In central China, manufacturer Zhang Lujun makes Christmas decorations and cellphone screen protectors.
In normal times, one-third of his products would have been exported to Russia, but that’s not the case anymore.
“We don’t produce orders placed by Russian clients because we’re worried that the Russians won’t take the products once they are produced,” Zhang said.
The exodus of American and European firms in Russia should leave an opening for those countries still willing to trade with the Russians. Its biggest trade partner, China, has said it will continue trade with Russia as normal, but in practice, it is not easy with so many Russian banks sanctioned.
“If a Russian company and a Chinese company are doing business in U.S. dollars, and the payments flow through a U.S. bank, that is an issue that falls under primary sanctions. It is directly touching on U.S. jurisdiction,” said Bernard Chen Zhu, a partner for litigation at Morrison & Foerster in Hong Kong. He advises Chinese firms on U.S. economic sanctions.
Zhu said Russia holds a lot of Chinese currency, which allows for more trade with China outside of U.S. jurisdiction.
However, just because a transaction is settled in Chinese yuan, uses a Chinese bank and China’s Cross-Border Interbank Payment System, or CIPS, Chinese firms could still be subject to secondary sanctions.
“America can say, ‘Yes, these dealings are outside of my control, but since you are dealing with a target of my sanctions, I’m going to impose sanctions on you as well,’” Zhu said.
Chinese Foreign Minister Wang Yi has recently told his Spanish counterpart that China does not want to be hurt by Western sanctions.
Penalties for violating sanctions can be steep. U.S. prosecutors said Chinese tech giant Huawei did business in Iran in violation of American sanctions and charged the firm’s chief financial officer, Meng Wanzhou, with fraud. She was arrested in Canada in 2018 for extradition to the United States.
China then detained a couple of Canadians, which created a diplomatic standoff that took two years to resolve.
“A lot of Chinese companies would be really careful given what happened to Huawei,” Xu Qinduo, a senior researcher with the Beijing-based think tank Pangoal Institution, said.
He said Chinese businesses can still safely trade with Russia in agricultural products, such as wheat. There is even some leeway with Russian oil and gas.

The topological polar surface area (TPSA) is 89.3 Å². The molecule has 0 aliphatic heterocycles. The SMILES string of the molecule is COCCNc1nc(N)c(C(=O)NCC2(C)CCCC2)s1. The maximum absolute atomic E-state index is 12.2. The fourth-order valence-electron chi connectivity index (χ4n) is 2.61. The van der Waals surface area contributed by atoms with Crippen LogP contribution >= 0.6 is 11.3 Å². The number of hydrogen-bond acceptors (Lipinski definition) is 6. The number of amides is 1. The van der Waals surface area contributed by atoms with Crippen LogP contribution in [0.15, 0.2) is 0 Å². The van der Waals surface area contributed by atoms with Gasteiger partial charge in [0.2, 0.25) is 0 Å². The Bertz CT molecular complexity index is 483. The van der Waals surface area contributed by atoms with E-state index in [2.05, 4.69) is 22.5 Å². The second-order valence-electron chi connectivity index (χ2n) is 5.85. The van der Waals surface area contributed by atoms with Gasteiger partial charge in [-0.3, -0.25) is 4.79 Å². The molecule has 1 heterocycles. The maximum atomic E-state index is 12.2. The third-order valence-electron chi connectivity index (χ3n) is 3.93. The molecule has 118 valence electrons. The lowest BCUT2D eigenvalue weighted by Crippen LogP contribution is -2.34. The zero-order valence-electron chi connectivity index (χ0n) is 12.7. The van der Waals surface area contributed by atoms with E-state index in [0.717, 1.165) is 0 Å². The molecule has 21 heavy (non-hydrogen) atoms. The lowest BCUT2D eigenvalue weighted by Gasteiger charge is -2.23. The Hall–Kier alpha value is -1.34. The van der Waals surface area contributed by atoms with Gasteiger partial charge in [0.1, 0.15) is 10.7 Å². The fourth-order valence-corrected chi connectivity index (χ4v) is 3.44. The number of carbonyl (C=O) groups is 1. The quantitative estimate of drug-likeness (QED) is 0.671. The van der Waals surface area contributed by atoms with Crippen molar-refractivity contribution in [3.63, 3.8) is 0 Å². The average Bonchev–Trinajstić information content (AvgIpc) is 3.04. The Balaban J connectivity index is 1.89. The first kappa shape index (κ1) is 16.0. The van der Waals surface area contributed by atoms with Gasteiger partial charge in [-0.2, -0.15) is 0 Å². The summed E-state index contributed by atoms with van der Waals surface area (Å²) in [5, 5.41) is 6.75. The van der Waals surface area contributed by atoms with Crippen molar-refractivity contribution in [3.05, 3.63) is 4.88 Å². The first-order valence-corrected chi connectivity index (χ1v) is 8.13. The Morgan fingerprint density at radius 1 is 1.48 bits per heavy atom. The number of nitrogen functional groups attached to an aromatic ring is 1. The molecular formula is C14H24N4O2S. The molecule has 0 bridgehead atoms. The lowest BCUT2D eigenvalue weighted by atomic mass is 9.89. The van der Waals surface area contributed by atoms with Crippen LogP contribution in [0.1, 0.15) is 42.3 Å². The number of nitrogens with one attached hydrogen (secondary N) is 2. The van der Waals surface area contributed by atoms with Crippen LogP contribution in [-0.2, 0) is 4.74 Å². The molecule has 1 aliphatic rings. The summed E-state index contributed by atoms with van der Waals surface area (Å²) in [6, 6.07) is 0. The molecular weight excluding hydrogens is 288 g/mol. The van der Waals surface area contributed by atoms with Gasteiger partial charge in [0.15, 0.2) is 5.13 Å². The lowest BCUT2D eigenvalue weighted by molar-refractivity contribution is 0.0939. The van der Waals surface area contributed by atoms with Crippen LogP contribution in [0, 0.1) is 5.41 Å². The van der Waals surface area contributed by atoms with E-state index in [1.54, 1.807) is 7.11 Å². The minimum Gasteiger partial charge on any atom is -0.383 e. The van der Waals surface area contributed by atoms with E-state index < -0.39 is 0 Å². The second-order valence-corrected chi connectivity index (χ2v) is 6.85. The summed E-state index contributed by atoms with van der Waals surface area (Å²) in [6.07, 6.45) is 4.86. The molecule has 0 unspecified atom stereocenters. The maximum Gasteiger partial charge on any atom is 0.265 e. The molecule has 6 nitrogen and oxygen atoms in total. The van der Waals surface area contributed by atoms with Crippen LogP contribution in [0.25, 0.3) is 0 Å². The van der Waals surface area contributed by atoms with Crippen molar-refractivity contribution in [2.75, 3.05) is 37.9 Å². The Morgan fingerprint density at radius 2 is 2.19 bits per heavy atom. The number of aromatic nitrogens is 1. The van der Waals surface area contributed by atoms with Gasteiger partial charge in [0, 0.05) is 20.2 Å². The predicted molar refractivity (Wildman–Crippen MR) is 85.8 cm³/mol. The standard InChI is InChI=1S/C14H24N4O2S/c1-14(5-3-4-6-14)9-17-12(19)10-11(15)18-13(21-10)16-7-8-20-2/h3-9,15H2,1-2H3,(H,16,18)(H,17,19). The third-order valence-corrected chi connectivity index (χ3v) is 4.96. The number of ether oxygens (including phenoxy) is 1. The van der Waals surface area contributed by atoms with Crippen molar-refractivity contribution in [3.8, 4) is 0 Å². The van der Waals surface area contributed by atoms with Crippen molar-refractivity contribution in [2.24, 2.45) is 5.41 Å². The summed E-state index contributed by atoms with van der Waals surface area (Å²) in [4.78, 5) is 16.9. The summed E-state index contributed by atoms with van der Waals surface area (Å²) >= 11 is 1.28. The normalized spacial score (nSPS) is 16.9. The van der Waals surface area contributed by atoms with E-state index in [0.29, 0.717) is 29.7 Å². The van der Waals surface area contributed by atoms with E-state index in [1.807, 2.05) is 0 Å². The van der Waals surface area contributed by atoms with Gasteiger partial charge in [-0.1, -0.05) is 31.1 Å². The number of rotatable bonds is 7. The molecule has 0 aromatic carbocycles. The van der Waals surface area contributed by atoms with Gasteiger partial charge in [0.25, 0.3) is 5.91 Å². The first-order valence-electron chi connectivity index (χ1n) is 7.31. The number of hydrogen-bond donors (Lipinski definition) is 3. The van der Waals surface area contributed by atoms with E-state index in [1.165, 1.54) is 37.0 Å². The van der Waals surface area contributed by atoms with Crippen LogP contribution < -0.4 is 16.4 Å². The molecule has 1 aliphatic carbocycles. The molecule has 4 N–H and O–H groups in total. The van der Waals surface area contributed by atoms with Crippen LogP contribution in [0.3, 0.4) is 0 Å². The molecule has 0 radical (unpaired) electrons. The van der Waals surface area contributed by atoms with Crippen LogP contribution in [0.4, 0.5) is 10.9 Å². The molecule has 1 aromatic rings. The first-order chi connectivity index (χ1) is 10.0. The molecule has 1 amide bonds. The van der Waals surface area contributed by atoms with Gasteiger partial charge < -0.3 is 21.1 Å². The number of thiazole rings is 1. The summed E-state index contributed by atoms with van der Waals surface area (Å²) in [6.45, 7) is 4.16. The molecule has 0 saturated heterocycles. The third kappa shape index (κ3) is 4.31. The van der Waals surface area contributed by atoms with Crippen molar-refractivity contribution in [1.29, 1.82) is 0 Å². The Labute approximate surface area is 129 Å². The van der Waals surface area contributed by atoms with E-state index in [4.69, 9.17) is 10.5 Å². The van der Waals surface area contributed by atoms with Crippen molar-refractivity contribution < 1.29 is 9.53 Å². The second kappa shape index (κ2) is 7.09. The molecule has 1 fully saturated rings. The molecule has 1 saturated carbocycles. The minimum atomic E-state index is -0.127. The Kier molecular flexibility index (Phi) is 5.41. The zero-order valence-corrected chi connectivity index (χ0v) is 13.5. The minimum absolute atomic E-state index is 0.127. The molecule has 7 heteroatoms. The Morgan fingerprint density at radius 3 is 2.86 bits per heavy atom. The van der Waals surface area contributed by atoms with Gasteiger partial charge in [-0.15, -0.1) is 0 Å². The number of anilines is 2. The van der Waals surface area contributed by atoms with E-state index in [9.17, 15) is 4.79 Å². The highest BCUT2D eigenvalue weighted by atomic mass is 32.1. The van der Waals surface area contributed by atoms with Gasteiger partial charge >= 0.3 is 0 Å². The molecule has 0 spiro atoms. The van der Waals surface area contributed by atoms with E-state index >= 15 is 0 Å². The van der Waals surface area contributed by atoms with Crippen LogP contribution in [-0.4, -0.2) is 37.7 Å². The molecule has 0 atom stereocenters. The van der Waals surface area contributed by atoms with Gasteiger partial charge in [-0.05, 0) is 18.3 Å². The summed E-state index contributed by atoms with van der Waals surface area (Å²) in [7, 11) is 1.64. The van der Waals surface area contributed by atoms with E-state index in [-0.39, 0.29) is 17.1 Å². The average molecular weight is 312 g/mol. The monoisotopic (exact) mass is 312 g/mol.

“China needs a lot of oil and gas. Russia basically represents 16% of China’s oil imports, for example,” Xu said. “I expect that will continue. Even the European Union [is] also buying oil from Russia.”
However, getting oil into China could be a challenge.
“Many Western firms, including some big shipping companies, are voluntarily sanctioning Russia on their own, which is not required by their governments,” said international trade lawyer Yang Jie with the Huiye law firm in Shanghai.
China has said it is neutral on the conflict, but officials have condemned the use of the word “invasion” to describe Russia’s military action in Ukraine, its government-run media have parroted Russian propaganda and censors don’t allow much debate about the war online.
Some analysts say the war in Ukraine puts China in an awkward position. America and Europe are among its biggest trading partners. China is also the biggest trade partner for Russia and Ukraine.
“The trade relationship between China and Ukraine was very good,” Yang said.
However, China sympathizes with Russia’s grievances about NATO expansion, because, to a certain degree, the Chinese feel they’re under pressure too from the U.S. building alliances around it in Asia.
For example, Australia plans to build a new submarine base. “[The base] could host [nuclear-powered] submarines from the U.S. and U.K. We all know [they are] targeting China,” Xu said.
The U.S., Japan, India and Australia have teamed up to form the Quadrilateral Security Dialogue, more commonly known as the Quad.
“It is not exactly a military group, but obviously it is targeting China. We all know that,” Xu said.
Russia is an important strategic partner for China.
“However, that does not mean China supports Russia, specifically, on the Ukraine issue here. Everybody suffers, including China,” Xu said.
China could play a bigger role to stop the war in Ukraine. Yet there is a concern among some that even if the Chinese government works closely with the United States and ends the conflict, U.S.-China tensions remain.
“The U.S. probably will continue to have a problem with China over Hong Kong, over Xinjiang, over Taiwan, human rights [and] Tibet. The U.S. is not likely to change its stance on China,” Xu said. “So, then what is the point?”
Similar to the U.S.-China tensions, companies will continue to be caught in the middle.
“The situation Chinese companies are facing is this: There is more demand from Russia, and Chinese companies could fill that demand and expand their businesses,” Yang said. “But then, [Chinese firms] also risk being cut off from Western markets.”
Additional research by Charles Zhang.